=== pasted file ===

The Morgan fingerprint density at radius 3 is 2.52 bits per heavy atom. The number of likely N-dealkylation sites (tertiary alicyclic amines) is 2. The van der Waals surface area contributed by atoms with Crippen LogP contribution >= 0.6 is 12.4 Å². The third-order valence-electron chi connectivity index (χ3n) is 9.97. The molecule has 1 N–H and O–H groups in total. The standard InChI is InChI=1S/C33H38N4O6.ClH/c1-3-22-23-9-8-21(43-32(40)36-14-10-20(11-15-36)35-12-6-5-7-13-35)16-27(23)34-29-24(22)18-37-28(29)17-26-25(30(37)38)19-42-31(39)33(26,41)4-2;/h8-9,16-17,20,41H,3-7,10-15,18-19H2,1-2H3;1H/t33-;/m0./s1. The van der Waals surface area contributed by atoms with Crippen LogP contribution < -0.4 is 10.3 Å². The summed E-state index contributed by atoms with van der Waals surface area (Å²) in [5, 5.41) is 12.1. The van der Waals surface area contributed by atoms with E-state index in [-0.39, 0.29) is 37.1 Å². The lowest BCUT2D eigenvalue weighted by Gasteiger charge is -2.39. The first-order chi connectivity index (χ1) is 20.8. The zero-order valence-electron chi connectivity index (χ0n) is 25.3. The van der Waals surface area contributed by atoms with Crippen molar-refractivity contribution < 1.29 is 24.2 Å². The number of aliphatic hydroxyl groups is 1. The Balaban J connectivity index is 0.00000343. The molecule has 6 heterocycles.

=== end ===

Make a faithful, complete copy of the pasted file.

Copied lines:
The Morgan fingerprint density at radius 3 is 2.52 bits per heavy atom. The number of likely N-dealkylation sites (tertiary alicyclic amines) is 2. The van der Waals surface area contributed by atoms with Crippen LogP contribution >= 0.6 is 12.4 Å². The third-order valence-electron chi connectivity index (χ3n) is 9.97. The molecule has 1 N–H and O–H groups in total. The standard InChI is InChI=1S/C33H38N4O6.ClH/c1-3-22-23-9-8-21(43-32(40)36-14-10-20(11-15-36)35-12-6-5-7-13-35)16-27(23)34-29-24(22)18-37-28(29)17-26-25(30(37)38)19-42-31(39)33(26,41)4-2;/h8-9,16-17,20,41H,3-7,10-15,18-19H2,1-2H3;1H/t33-;/m0./s1. The van der Waals surface area contributed by atoms with Crippen LogP contribution < -0.4 is 10.3 Å². The summed E-state index contributed by atoms with van der Waals surface area (Å²) in [5, 5.41) is 12.1. The van der Waals surface area contributed by atoms with E-state index in [-0.39, 0.29) is 37.1 Å². The lowest BCUT2D eigenvalue weighted by Gasteiger charge is -2.39. The first-order chi connectivity index (χ1) is 20.8. The zero-order valence-electron chi connectivity index (χ0n) is 25.3. The van der Waals surface area contributed by atoms with Crippen molar-refractivity contribution < 1.29 is 24.2 Å². The number of aliphatic hydroxyl groups is 1. The Balaban J connectivity index is 0.00000343. The molecule has 6 heterocycles.